My T is a 1920 Canadian Touring, Engine is C237648 which I think would be about February, the differences I have found are a sloping windshield that top and bottom glass is movable, it has two bulb headlight reflectors, a one man top (was missing) and the dash mounted cut out. I am posting several pictures as I found it and one as it is now, one picture shows a wooden wedge in the rear right broken spring it was used to try and keep the wheel off the fender.
That close up of the engine side of the firewall would make a neat wall poster.
What is that circular glass piece with the metal frame I see on the instrument panel on the right side of the switch, a blank for a speedometer?
Well the car is loaded and on its way to California. Bob has been great throughout this transaction, making sure the car is secure, especially the top, including an extra switch and ammeter, being available at the call of the trucker, etc. A lot of folks once they had the money wouldn't take the care Bob did.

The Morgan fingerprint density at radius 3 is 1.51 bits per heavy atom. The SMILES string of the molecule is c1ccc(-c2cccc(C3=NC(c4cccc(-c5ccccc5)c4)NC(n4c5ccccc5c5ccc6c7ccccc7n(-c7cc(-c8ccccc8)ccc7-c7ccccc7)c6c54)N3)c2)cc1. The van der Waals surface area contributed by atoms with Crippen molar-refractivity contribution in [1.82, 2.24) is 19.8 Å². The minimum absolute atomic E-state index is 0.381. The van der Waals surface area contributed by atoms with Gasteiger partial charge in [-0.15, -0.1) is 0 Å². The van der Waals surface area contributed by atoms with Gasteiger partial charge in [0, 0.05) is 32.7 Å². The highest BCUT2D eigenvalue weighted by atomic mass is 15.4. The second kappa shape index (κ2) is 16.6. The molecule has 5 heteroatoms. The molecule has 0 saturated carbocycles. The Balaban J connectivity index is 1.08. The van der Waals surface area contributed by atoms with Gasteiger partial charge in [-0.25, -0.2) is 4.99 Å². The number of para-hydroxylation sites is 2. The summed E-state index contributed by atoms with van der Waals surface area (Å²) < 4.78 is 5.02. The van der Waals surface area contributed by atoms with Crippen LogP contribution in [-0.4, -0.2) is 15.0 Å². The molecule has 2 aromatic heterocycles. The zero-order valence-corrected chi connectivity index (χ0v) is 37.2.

I hadn't dealt with Bob very much prior to this having purchased only a couple items from him on eBay. Even there, he included a couple outer wheel races gratis when I purchased two inners some time back.
I think good deeds should be rewarded so I've decided to purchase my T parts from Bobs in the future.
He is a knowledgeable, conscientious guy and goes the extra mile to make you happy.
Thank you, Richard, very much, Bob
The original top has the oval clip for the boot also
Yes Richard it is a “Standard” speedometer, it still had the drive gear attached to the right wheel, but the cable and attachments are missing.
I had the pleasure of seeing this car in person a couple of days ago. It's a nice little car. Won't take much to get it right.
do you recall what it needs, Larry?
For the discussion above about the ammeter - here is an early version of the ammeter without the Ford script:
I doubt this car would have the early version though.